- Why is it important to understand slavery from the perspective of those enslaved as well as the perspective of the dominant group (see Unchained Memories under Recommended Films)? Why have these voices only been discovered recently? What does this tell us about history and how we understand the past?
- Based upon the information relayed in this chapter, how are the US government, capitalism, and racism linked and how do they reinforce each other?
- To what extent has the United States favored the assimilation of racial/ethnic minorities? Provide examples of when assimilation has not been an option for particular racial/ethnic groups. What are some factors that influence the ability of a group to assimilate into the dominant culture? What are some factors that inhibit a group’s chances of assimilating into the dominant culture?
- Provide evidence that this period in history, the late nineteenth and early twentieth centuries, was a racial dictatorship. Conversely, provide evidence that this period could be described as the beginning of a racial democracy.
- Explain why the four minority protest movements discussed in this chapter had such similar strategies, tactics, successes, and failures. Give an example of a current social movement that has borrowed a strategy or tactic from the minority protest movements of the post–World War II era.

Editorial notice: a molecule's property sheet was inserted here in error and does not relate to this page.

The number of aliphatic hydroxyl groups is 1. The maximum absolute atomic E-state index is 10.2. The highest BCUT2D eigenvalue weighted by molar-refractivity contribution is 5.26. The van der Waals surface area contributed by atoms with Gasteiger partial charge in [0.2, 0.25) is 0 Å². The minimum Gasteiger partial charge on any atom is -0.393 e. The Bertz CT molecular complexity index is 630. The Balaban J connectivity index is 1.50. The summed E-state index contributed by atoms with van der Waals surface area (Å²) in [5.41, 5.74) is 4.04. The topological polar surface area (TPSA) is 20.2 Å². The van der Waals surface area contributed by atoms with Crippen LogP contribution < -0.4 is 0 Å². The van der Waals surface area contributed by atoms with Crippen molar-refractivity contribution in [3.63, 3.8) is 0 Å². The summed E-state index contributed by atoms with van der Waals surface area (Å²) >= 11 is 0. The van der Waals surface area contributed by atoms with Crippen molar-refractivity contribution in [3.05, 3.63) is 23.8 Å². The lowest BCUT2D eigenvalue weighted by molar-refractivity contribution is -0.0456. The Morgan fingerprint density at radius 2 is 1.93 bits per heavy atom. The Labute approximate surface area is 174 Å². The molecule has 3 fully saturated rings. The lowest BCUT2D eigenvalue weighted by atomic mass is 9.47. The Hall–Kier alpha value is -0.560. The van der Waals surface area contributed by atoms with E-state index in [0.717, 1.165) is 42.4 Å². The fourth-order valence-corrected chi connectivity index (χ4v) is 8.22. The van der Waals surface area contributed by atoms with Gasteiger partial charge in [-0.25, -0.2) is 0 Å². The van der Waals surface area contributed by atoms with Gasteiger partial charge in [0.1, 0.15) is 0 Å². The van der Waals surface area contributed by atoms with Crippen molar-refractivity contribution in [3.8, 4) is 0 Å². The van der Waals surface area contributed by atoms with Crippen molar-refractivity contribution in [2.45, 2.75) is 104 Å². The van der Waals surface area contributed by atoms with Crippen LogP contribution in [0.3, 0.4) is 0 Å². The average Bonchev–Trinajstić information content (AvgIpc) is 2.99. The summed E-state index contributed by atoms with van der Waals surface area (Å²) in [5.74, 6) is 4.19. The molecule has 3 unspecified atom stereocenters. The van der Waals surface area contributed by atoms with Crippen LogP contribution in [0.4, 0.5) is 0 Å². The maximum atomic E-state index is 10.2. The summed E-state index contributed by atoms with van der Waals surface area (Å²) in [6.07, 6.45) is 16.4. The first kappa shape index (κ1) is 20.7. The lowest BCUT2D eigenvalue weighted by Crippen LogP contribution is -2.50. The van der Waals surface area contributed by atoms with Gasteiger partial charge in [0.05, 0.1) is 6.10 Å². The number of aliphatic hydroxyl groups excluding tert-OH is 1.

- Why did these protest movements choose to use nonviolent direct action to challenge the white power structure in the beginning of the movement? Explain why most of the movements (with the exception of the Asian American movement) shifted away from nonviolent direct action toward more militant positions.
- Explain why schools have become more segregated over the past thirty years, despite the Supreme Court ruling in Brown v. Board of Education (1954), which declared segregation illegal. What else is going on in American society that has facilitated the resegregation of American schools?
- Compare and contrast the educational histories of racial/ethnic minority groups. Explain how historical inequalities contribute to current inequalities.
- Critically consider the achievement gap. If we know race is a social construction, why are we so concerned with racial differences in standardized test scores? Why do we seem unconcerned that, collectively, American schoolchildren of all races perform below proficiency? Why does the gender achievement gap not garner the attention that the racial achievement gap has generated? Should it?